THIS BEER was made for the cask. Brawny black, 9% ABV, and liberally dosed with bitter chestnut honey from northern Italy’s Alpine foothills, Bracia blends seven malts and five hops in a best-guess interpretation of an Iron Age strong dark ale. The malt bill is a robust parade of Maris Otter, Brown, Munich, Dark Crystal, Black, Chocolate, Peated and Roasted Barley, while hops are comprised of Target, Pioneer, Hallertau Northern Brewer and Sorachi Ace. This last, being derived from Japan, is hardly a traditional choice for this kind of brew, but it’s parentage of Saaz and Brewer’s Gold certainly cleave more closely to classic European flavors–spicy, earthy, some light floral and lemony citric notes, and a fairly clean bitterness.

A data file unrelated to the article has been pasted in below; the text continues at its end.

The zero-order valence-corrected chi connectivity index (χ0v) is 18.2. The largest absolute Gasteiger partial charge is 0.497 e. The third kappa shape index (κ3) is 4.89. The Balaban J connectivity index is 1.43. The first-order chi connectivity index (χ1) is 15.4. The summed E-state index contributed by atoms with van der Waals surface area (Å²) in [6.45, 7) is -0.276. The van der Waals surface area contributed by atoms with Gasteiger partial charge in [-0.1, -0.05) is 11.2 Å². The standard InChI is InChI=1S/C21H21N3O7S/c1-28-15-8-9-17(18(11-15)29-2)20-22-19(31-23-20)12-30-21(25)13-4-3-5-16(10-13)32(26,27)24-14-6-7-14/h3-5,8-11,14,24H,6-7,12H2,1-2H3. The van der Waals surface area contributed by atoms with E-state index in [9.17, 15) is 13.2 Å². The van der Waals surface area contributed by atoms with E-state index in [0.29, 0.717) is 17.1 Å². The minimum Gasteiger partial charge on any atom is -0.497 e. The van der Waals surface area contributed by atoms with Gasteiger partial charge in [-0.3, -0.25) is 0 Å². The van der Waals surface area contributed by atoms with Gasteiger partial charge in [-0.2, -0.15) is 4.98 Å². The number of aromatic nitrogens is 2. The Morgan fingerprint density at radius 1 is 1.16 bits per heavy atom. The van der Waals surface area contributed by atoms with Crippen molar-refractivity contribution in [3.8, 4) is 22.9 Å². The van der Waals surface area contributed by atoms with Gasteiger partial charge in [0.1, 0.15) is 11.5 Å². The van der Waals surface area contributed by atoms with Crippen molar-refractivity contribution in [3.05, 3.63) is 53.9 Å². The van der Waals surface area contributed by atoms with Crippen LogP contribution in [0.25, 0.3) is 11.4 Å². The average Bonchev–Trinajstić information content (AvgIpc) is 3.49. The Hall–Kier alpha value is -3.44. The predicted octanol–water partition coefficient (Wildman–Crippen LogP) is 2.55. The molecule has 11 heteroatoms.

Admittedly, not much of that hop melange comes forward in the glass–rather an alluring and potently dense blend of grape, syrup, rounded coffee, a slight daub of sweet peat, dark chocolate (not quite bitter cocoa), amaretto, and other nutty derivations. Grape is truly one of this beer’s calling cards, especially on the nose, and it’s more prominent from the bottle. But that quintuplet of hops does come through sufficiently to back up the full body, stake out some balancing earth and slightly woody bitterness in the midpalate, and prevent this beer from becoming too heady and sweet. Indeed, it’s altogether deviously easy to drink, showing limited alcohol heat, a long but not gummy finish, and just enough crinkle of effervescence to scoot it across the tongue. Truly a prize and a refreshing change of pace from the vanilla/coffee-infused bourbon bombs of imperial stouts that have become de rigeuer for so many American craft brewers looking to stake their claim to winter. Let them make their splash: through millennia, Bracia endures.
Served: On cask (Fountainhead)